Today’s data releases highlight the challenges facing those who claim we are in a recovery. The December retail sales volume, down 0.3 percent from November, was perhaps the most shocking number to the optimists out there. This was almost a full percentage point below “consensus expectations,” which were for 0.5 percent growth. So much for the Christmas pickup that was being touted as a sign of resurgence; preliminary numbers always need to be interpreted with caution.
New unemployment claims also rose to 444,000, again exceeding “consensus expectations.”
There was also a report that will receive much less attention, but it is important. Inventories increased in November, the most recent month for which data are available. If inventories were increasing over the Christmas shopping season, and sales were declining, retailers ended the year with excessive inventory. That means reduced production in the first and second quarters of 2010.
2009’s third quarter output (GDP) growth was positive, and many expect a very impressive positive number for the fourth quarter, some as high as five percent. If the fourth quarter does come in with a strong GDP growth rate, it will be hailed as the harbinger of a soon-to-be-realized vigorous recovery.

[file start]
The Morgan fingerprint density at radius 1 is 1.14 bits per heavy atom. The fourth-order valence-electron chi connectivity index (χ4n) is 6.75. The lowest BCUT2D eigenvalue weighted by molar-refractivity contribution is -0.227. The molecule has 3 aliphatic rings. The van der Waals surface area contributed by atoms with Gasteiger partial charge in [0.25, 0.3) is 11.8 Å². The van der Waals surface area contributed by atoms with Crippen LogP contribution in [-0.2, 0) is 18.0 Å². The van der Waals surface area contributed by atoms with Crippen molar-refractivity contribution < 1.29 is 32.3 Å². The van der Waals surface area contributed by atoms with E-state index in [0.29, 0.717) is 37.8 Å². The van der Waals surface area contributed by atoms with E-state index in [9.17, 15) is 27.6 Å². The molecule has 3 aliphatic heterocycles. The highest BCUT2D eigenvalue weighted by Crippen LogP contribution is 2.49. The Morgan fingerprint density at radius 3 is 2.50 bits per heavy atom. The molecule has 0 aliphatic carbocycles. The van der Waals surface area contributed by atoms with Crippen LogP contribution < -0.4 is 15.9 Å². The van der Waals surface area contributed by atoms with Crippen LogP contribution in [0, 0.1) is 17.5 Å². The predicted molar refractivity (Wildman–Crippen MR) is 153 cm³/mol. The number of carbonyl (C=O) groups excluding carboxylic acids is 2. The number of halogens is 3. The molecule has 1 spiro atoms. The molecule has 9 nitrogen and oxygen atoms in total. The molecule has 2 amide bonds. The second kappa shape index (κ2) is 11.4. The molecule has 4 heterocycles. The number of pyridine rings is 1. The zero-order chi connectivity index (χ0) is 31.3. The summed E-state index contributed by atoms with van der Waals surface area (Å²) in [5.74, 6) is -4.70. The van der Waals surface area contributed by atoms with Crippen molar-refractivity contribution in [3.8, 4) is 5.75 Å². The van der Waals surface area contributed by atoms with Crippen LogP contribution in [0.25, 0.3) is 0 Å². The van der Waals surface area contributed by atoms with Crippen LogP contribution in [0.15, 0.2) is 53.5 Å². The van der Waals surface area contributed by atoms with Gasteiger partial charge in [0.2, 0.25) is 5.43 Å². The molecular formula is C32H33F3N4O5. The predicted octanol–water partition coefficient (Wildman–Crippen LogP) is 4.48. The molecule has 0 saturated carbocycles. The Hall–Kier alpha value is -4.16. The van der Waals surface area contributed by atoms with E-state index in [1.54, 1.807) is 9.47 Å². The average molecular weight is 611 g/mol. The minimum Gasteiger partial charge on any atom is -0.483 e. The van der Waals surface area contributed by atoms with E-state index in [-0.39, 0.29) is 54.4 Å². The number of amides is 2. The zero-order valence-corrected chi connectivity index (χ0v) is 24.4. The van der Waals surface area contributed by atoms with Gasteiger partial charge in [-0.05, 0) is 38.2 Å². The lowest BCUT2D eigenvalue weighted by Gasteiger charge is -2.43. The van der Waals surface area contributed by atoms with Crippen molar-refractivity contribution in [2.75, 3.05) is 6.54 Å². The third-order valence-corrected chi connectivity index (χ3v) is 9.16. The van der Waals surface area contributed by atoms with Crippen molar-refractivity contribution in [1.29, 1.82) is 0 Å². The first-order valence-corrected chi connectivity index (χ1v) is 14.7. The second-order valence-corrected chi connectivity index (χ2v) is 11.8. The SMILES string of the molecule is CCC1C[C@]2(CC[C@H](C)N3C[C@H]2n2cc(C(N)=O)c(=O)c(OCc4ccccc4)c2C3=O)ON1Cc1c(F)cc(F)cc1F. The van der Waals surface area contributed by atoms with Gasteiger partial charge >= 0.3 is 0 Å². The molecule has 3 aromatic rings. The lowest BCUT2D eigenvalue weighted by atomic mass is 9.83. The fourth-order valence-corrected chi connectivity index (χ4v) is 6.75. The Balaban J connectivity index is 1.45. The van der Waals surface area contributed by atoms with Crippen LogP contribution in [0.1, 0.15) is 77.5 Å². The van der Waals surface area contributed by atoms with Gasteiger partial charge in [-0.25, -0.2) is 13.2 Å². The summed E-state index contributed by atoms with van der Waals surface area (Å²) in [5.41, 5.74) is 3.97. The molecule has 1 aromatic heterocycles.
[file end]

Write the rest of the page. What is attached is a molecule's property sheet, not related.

Don’t buy that, and you won’t be disappointed.
That vigorous recovery may eventually come, but it is unlikely to come in 2010. Whatever growth generated in second-half of 2009 was government-supported consumption, ephemeral, not a solid foundation for economic growth, certainly not the basis for sustained vigorous job growth.
A vigorous recovery will be a result of investment, technological growth, and improved productivity. Recent productivity numbers have been encouraging, but in large part, they are probably the result of firms downsizing. Technological growth and solid job growth require investment, and that is the problem.
Our banks are in no condition to fund any vigorous expansion. Indeed, bank loans have been declining since October 2008. Businesses and consumers remain over-leveraged, unable to increase spending on consumption, unable to invest, desperately trying to reduce debt.
We won’t see a vigorous recovery until balance sheets are improved and banks can lend.
Government programs haven’t helped. Most of the spending programs have been consumption based instead of investment based. Some have been outright counterproductive, programs such as foreclosure-delay, paying interest on bank deposits at the Fed, and cash for clunkers. Even worse, the banking problem has been ignored, and now new taxes on banks are being discussed. That is as bad an idea as I’ve heard in a long time.